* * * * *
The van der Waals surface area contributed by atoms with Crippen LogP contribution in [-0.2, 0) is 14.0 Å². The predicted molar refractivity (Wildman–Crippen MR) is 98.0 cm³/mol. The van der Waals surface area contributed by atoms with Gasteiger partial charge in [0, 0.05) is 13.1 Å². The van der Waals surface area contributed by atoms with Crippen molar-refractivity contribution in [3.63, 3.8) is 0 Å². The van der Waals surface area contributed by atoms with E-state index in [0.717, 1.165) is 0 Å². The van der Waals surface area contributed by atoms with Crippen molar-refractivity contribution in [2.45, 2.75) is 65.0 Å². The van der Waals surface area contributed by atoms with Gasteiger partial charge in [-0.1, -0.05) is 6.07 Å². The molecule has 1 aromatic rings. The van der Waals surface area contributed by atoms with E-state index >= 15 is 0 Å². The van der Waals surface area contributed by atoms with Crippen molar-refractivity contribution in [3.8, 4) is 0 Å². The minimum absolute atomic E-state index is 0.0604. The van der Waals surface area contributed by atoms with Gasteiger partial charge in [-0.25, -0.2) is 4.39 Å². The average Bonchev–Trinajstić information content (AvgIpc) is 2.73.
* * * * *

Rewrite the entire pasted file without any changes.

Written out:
The van der Waals surface area contributed by atoms with Crippen LogP contribution in [-0.2, 0) is 14.0 Å². The predicted molar refractivity (Wildman–Crippen MR) is 98.0 cm³/mol. The van der Waals surface area contributed by atoms with Gasteiger partial charge in [0, 0.05) is 13.1 Å². The van der Waals surface area contributed by atoms with Crippen molar-refractivity contribution in [3.63, 3.8) is 0 Å². The van der Waals surface area contributed by atoms with E-state index in [0.717, 1.165) is 0 Å². The van der Waals surface area contributed by atoms with Crippen molar-refractivity contribution in [2.45, 2.75) is 65.0 Å². The van der Waals surface area contributed by atoms with Gasteiger partial charge in [-0.1, -0.05) is 6.07 Å². The molecule has 1 aromatic rings. The van der Waals surface area contributed by atoms with E-state index >= 15 is 0 Å². The van der Waals surface area contributed by atoms with Crippen molar-refractivity contribution in [3.8, 4) is 0 Å². The minimum absolute atomic E-state index is 0.0604. The van der Waals surface area contributed by atoms with Gasteiger partial charge in [-0.25, -0.2) is 4.39 Å². The average Bonchev–Trinajstić information content (AvgIpc) is 2.73.